“Everything you do now ends up in your permanent record. The best plan is to overload Google with a long tail of good stuff and to always act as if you’re on Candid Camera, because you are.” – Seth Godin

First it was Humans, which offered a slightly concerning, but mainly thought-provoking, insight into the rise of artificial intelligence. Now, the six-part, real-life series Hunted – which concluded last night – sheds a light onto the complex and powerful world of surveillance.

The show comes at a time when Home Secretary Theresa May’s new, proposed surveillance bill – dubbed ‘the snooper’s charter’ – raises questions about the ethics of spying on members of the public.

The real-life thriller, where 14 individuals go on the run, saw the country’s top detectives and analysts use high levels of surveillance to track them down.

In the first episode, ‘fugitives’ have their social media profiles scanned by detectives. Whilst some consider this an invasion of privacy, we can’t really complain when we volunteer this data ourselves.

With technological advancements leading to us placing so much of our private lives online, one of the questions we have to ask ourselves is how much of our private life actually is private? The answer: not much. Technology has become the main way to store data and communicate. If anything, the way to prevent our privacy from being breached is through going offline. But with technology being such a huge part of all of our lives, it’s become something we all have to accept – the small-print when it comes to signing up to email services and social networks.

Aside from how to best protect your privacy, Hunted shows the somewhat unethical methods the state can use to get information. In the third episode, we see the ‘hunters’ impersonate Ricky Allen in an attempt to get his friends and family to reveal information about his location. Similarly, later on in the series, we see the investigators use a phishing technique to gain access to someone’s iCloud so they can clone their iPhone. This type of impersonation (when the hunters sent texts pretending to be Ricky) must be illegal, surely? Whilst that may be a grey area, we all know that phishing – along with when the hunters hack a fugitive’s Facebook to display a wanted poster – are both illegal if a member of the public were to do these actions. This of course raises the debate of our country’s surveillance services using unethical means to protect our national security or for ‘the greater good’.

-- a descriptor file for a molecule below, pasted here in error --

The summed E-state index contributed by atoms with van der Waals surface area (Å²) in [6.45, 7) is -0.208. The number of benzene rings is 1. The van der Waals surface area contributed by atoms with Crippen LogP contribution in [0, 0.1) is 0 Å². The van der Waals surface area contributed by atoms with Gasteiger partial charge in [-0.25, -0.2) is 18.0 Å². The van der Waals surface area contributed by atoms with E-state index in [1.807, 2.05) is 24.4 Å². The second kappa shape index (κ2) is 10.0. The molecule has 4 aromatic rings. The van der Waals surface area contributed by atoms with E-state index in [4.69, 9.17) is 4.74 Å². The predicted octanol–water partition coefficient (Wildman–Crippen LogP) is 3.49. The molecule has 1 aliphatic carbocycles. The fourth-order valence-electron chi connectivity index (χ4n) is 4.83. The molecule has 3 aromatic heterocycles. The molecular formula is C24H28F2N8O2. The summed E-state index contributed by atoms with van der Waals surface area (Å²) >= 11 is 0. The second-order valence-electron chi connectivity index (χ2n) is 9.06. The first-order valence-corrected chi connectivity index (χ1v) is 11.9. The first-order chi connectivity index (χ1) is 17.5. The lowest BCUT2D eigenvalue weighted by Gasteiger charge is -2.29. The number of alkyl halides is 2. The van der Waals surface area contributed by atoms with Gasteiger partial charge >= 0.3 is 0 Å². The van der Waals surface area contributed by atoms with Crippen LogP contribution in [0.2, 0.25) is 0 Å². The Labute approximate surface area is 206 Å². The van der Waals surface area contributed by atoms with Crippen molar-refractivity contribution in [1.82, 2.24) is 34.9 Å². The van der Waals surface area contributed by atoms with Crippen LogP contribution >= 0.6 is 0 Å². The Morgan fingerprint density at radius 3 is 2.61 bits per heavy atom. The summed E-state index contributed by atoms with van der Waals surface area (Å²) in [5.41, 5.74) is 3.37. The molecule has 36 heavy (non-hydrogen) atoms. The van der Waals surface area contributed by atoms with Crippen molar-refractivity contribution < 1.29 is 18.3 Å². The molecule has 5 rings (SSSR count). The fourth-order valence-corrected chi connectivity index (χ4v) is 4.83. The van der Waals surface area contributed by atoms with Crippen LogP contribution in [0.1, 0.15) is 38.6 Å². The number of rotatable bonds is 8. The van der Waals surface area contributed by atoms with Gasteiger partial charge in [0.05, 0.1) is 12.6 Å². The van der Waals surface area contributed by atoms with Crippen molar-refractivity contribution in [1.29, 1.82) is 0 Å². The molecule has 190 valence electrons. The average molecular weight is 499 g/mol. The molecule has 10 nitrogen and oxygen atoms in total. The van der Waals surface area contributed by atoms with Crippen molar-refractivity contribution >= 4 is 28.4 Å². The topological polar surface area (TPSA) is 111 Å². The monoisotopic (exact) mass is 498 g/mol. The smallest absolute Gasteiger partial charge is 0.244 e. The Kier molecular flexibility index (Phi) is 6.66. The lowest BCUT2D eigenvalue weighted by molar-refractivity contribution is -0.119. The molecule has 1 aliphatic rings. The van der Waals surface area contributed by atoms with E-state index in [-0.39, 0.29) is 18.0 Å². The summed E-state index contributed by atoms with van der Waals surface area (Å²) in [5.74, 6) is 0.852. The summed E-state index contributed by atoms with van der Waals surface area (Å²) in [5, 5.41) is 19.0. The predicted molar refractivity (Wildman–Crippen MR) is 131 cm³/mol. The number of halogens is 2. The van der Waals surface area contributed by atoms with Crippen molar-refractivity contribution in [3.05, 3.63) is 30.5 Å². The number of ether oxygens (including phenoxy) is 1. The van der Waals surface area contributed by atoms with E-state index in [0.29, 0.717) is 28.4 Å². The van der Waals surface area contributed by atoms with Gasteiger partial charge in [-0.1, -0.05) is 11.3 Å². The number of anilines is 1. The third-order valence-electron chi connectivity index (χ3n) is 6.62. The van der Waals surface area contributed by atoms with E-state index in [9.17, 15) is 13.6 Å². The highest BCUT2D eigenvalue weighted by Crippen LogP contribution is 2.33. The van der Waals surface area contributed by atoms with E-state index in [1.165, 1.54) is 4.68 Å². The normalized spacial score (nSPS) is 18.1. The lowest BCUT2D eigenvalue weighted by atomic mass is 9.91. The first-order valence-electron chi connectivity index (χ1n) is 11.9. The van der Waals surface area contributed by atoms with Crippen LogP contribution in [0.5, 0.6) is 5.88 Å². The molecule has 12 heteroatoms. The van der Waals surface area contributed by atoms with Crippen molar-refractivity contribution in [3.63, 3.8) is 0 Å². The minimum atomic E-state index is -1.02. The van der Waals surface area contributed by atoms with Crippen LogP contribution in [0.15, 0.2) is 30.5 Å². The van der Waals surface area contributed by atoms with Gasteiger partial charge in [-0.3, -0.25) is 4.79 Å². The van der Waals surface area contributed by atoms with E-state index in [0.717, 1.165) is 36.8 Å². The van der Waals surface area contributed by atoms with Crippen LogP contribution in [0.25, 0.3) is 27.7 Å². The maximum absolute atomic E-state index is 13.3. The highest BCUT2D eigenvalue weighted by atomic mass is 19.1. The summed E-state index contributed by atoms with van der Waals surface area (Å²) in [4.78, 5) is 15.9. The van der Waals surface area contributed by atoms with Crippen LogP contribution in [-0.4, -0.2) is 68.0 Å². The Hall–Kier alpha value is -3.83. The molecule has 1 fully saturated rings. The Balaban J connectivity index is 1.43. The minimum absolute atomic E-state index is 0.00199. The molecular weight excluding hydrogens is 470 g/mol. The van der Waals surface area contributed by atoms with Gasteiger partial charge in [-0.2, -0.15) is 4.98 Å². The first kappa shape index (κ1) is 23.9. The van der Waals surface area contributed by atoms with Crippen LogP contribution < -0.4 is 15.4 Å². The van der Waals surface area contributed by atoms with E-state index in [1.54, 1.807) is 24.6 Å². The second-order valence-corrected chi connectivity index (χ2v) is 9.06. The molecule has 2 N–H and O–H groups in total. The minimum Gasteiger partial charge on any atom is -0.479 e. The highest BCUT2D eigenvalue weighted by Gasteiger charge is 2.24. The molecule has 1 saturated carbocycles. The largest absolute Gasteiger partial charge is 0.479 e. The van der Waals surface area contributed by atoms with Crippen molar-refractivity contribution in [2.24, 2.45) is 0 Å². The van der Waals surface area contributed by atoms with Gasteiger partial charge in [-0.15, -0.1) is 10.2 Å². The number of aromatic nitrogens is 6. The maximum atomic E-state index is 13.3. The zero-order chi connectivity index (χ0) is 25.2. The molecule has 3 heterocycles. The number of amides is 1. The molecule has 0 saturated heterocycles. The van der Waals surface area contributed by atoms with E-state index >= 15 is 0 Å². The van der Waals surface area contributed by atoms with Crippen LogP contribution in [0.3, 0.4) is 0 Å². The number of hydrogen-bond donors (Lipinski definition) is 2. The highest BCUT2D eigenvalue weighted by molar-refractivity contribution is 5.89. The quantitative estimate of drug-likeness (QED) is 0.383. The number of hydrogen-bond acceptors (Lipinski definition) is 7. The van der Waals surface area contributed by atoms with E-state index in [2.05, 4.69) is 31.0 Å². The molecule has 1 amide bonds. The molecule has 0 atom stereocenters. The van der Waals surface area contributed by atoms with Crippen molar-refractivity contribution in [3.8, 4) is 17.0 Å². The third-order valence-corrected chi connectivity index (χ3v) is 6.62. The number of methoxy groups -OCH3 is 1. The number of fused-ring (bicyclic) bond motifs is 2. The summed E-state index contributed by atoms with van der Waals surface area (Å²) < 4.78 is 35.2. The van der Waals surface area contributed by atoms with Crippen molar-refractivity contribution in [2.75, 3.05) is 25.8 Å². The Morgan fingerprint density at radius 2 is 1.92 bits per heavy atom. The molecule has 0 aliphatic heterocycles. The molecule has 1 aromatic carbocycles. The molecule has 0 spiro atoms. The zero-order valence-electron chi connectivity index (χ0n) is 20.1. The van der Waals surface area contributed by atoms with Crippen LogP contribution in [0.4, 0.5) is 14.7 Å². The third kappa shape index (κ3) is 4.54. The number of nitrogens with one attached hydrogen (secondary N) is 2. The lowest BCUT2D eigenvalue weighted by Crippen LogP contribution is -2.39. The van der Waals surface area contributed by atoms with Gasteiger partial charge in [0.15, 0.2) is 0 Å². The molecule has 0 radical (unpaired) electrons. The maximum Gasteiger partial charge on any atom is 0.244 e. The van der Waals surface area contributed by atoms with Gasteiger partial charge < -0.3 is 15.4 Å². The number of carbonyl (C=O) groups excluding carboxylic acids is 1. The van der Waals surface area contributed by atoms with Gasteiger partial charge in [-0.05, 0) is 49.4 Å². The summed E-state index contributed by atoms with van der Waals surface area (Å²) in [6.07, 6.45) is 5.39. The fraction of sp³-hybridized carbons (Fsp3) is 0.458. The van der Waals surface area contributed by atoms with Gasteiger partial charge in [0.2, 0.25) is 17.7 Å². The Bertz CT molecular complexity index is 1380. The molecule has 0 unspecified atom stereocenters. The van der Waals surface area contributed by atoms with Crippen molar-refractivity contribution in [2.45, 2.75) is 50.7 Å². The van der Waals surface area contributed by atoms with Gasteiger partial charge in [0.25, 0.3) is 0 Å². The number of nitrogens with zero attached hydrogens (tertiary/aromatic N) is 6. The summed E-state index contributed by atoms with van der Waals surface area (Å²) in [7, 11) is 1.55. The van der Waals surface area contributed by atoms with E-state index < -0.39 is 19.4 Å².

Another ethical question which is raised from the show is how the hunters place certain amounts of psychological pressure on the fugitives. Surely this raises questions from a human rights perspective – being almost like a form of psychological torture – as well as from an ethical perspective?

Lastly, another issue for discussion is the use of recording devices. In the world of journalism, the undercover news reports that use covert cameras can only be used when it is in ‘the public interest’. Two main ethical codes (Ofcom and IPSO) prohibit journalists from using covert recordings if it is not for that reason. Whilst this isn’t journalism, but surveillance, surely similar rules must apply to this too?

On the whole, it’s fair to say that the best way to protect yourself is by being offline, but with almost everyone having a smartphone these days, that is near enough impossible.

In terms of ethics, questions need to be asked as to how many rules can be broken by the state where it may be illegal for a member of the public to do the same thing. In particular, with this new ‘snooper’s charter’ bill, we need to ask what new powers this gives the state.

What do you think about the so-called ‘snooper’s charter’? Have you been watching Hunted? Comment below!